News Release: SUNY Poly Professor Woongje Sung Awarded $325,000 by Sandia National Laboratories for Development of More Cost Effective and Reliable Power Electronics Devices

News Release: SUNY Poly Professor Woongje Sung Awarded $325,000 by Sandia National Laboratories for Development of More Cost Effective and Reliable Power Electronics Devices

Tuesday, June 20, 2023 - 09:29
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Dr. Woongje Sung

For Release:           Immediate – June 20, 2023
Contact:                  Steve Ference, Director of University Marketing & Communications |
(518) 429-7742|

Two Grants Support Dr. Sung’s Efforts to Make Power Electronics More Efficient and Sustainable

ALBANY, NY – SUNY Polytechnic Institute (SUNY Poly) announced today that College of Nanoscale Science and Engineering (CNSE) Associate Professor of Nanoengineering Dr. Woongje Sung has been selected to receive $325,000 in total funding from Sandia National Laboratories for the development, process simulation, and eventual manufacture of bi-directional field effect transistors (BiDFETs) which ultimately bring significant benefits in terms of cost reduction and improved reliability to Silicon Carbide (SiC)-based devices, which are used in a range of applications, such as electric drive trains in electric vehicles. The first grant for $225,000 is a collaborative research endeavor with The Ohio State University and NoMIS Power, a SUNY Poly spinoff led by SUNY Poly post-doctoral researcher Adam Morgan, and the second grant of $100,000 is focused on BiDFETs for grid-tied energy storage.

This project represents a seamless continuation of Dr. Sung’s ongoing effort at SUNY Poly, where his research team currently engages in the development of 1.2kV SiC rugged metal-oxide-semiconductor field-effect transistors (MOSFETs), computer chip “switches” specifically designed for electric vehicle (EV) applications. The project is generously supported by the Vehicle Technology Office of the Department of Energy (DoE).

“On behalf of SUNY Poly, I am proud to congratulate Dr. Sung for these two awards which are supporting the next-generation research, development, and manufacture of power electronics,” said SUNY Poly Officer-in-Charge Dr. Andrew Russell. “This is also exciting as it provides opportunities for hands-on research experiences for graduate students who will be at the forefront of improving this promising technology, which can then be applied to a number of clean energy applications. This is a prime example of how SUNY Poly, CNSE, and researchers across New York State are driving the kinds of advancements that can support success of the U.S. Chips and Science Act, as well as related 21st century careers.”

Graduate students will participate in the initiative by designing and optimizing SiC power MOSFETs and BiDFETs as well as testing and evaluating the fabricated devices. Overall, the team will help to advance new power conversion system topologies, or the ways in which components are connected, while facilitating high switching frequency, high junction temperature, and high breakdown voltage capabilities. In addition, the maturation of SiC device processing has paved the way for innovative device architectures, including the introduction of the bi-directional switch, which has opened up possibilities for novel circuit topologies that offer cost reduction and improved reliability, ultimately driving the evolution of power electronics toward more efficient and sustainable solutions.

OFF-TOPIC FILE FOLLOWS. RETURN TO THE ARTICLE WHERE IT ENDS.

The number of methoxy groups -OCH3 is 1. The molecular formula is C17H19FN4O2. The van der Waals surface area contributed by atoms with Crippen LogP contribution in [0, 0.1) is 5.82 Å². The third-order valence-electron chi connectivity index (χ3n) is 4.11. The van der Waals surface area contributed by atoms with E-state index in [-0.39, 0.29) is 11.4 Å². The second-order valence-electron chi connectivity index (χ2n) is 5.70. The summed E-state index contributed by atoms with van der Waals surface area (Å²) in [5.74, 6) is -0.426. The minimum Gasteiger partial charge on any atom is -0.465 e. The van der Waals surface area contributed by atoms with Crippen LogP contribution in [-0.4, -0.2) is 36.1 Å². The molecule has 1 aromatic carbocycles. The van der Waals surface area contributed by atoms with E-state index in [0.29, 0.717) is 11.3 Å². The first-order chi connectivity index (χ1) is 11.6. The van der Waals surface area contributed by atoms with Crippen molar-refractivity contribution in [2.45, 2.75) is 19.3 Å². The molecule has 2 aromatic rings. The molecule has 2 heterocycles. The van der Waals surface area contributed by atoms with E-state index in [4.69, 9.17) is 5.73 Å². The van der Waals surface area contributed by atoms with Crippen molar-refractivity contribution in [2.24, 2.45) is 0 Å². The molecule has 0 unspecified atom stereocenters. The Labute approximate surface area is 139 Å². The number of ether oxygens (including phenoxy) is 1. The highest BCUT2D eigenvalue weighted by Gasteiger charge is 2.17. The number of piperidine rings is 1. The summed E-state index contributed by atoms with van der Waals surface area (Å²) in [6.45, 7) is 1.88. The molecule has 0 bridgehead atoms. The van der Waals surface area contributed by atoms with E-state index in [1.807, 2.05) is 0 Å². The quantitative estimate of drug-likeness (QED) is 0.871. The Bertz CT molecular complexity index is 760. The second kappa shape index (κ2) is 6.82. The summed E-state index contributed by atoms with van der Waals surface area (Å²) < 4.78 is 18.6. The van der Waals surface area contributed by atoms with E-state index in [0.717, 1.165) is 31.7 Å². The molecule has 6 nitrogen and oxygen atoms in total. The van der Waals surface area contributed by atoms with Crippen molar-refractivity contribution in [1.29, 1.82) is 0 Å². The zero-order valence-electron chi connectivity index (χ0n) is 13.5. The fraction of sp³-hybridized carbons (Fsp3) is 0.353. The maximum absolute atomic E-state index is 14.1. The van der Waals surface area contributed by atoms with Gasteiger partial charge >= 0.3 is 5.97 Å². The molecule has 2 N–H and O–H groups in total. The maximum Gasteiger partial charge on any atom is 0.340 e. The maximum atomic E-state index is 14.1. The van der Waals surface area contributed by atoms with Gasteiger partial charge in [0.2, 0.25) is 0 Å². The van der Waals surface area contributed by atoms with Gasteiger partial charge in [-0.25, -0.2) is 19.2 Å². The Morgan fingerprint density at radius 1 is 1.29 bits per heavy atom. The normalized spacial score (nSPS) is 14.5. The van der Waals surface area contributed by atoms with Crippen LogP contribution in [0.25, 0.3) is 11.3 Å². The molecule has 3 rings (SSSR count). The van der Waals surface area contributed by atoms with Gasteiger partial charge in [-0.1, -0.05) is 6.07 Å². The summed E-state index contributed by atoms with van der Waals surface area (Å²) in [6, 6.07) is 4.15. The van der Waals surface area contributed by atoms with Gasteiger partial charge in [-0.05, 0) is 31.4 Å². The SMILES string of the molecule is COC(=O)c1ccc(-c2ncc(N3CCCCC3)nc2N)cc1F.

“I am grateful to Sandia National Laboratories and the Department of Energy for their continued support of our work,” said Dr. Sung. “The project will consist of three primary tasks: BiDFET process simulation, process design, and transfer to a SiC foundry for fabrication, along with device characterization. To develop the 1.2kV and 3.3kV SiC BiDFETs, we plan to leverage the combined expertise of SUNY Poly and Sandia National Labs, with our primary focus being on integrating advanced designs to achieve significant enhancements in device performance.”

This effort builds on previous and ongoing research efforts by Dr. Sung, including a grant from the U.S. Department of Energy’s Vehicle Technology Office (VTO) for the development of 1200V silicon carbide MOSFET, and for reliability studies of Aluminum Gallium Nitride-based high electron mobility transistors (HEMT), the switch components of power electronic chips, which are superior to their silicon–based counterpart in areas such as cost, performance, and reliability. More information about this joint research effort is available here.


About SUNY Polytechnic Institute (SUNY Poly
SUNY Poly is New York’s globally recognized, high-tech educational ecosystem. SUNY Poly offers undergraduate and graduate degrees in the emerging disciplines of nanoscience and nanoengineering, as well as cutting-edge nanobioscience programs at its Albany campus, and undergraduate and graduate degrees in technology, including engineering, cybersecurity, computer science, and the engineering technologies; professional studies, including business, communication, and nursing; and arts and sciences, including natural sciences, game design, mathematics, humanities, and social sciences at its Utica campus; thriving athletic, recreational, and cultural programs, events, and activities complement the campus experience. As the world’s most advanced, university-driven research enterprise, SUNY Poly boasts billions of dollars in high-tech investments and hundreds of corporate partners since its inception. For information visit